Not surprisingly, Gert Boyle has words to live by. Tim Boyle said, “Oh yeah, oh yeah. ‘Early to bed, early to rise, work like hell and advertise.’ That was one of her specialties.”

While authenticity, family values and heritage are current corporate buzzwords, Columbia Sportswear is built on those fundamentals. Asked how they are protected as business becomes increasingly automated and digitalized, Boyle said, “Somebody has to develop that stuff and it has to be developed in a way that’s going to last. It can’t just be words that get repeated mechanically. They have to be ingrained in the business. Hopefully, she has done that. I think most of our employees would tell you that that’s the case.”

Boyle has assumed the role of chairman until the next board meeting early next year, when directors will decide the governance of the business going forward. That decision was made prior to Gert Boyle’s death, as the board has contemplated “an event like this,”  Tim Boyle said.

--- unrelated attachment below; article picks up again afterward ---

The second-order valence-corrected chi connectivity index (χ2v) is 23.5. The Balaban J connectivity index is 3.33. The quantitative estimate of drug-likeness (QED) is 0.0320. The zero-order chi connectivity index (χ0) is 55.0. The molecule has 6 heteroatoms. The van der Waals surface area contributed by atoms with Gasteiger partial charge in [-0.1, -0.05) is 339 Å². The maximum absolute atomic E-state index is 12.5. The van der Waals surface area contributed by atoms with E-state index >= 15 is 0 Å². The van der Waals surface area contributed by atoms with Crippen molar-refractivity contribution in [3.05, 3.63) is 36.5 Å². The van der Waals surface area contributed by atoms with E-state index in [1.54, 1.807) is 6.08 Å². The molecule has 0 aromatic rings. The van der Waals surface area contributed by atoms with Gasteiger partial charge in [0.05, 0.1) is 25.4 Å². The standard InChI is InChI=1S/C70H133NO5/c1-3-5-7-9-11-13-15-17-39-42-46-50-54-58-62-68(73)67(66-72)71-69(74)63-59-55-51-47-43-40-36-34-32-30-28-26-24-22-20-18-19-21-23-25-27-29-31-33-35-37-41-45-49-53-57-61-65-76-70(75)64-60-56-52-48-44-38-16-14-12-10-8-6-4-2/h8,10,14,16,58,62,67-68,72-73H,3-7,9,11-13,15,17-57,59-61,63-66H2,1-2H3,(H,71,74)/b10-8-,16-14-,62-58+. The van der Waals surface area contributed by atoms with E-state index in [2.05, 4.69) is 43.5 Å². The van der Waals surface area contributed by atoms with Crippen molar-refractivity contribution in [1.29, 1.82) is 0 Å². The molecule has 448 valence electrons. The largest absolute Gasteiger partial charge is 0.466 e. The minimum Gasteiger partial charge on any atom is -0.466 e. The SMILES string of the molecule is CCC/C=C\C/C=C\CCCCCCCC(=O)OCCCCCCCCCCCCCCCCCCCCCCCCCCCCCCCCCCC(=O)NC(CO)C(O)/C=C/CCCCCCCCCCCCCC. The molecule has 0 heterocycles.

However recognizable Boyle was as “One Tough Mother,” she was not preoccupied with what her legacy would be. “She let her actions and words speak for themselves.”

In addition to her sister Eva Labby and her son Tim, Boyle is survived by two daughters, Kathy Deggendorfer and Sally Bany, who is a Columbia board member. Boyle’s grandson is president of the Columbia brand, and her granddaughter works in Sorel’s e-commerce business. Plans for a tribute had not yet been arranged.

“People are certainly missing her,” Tim Boyle said. “She was a great mom for sure.“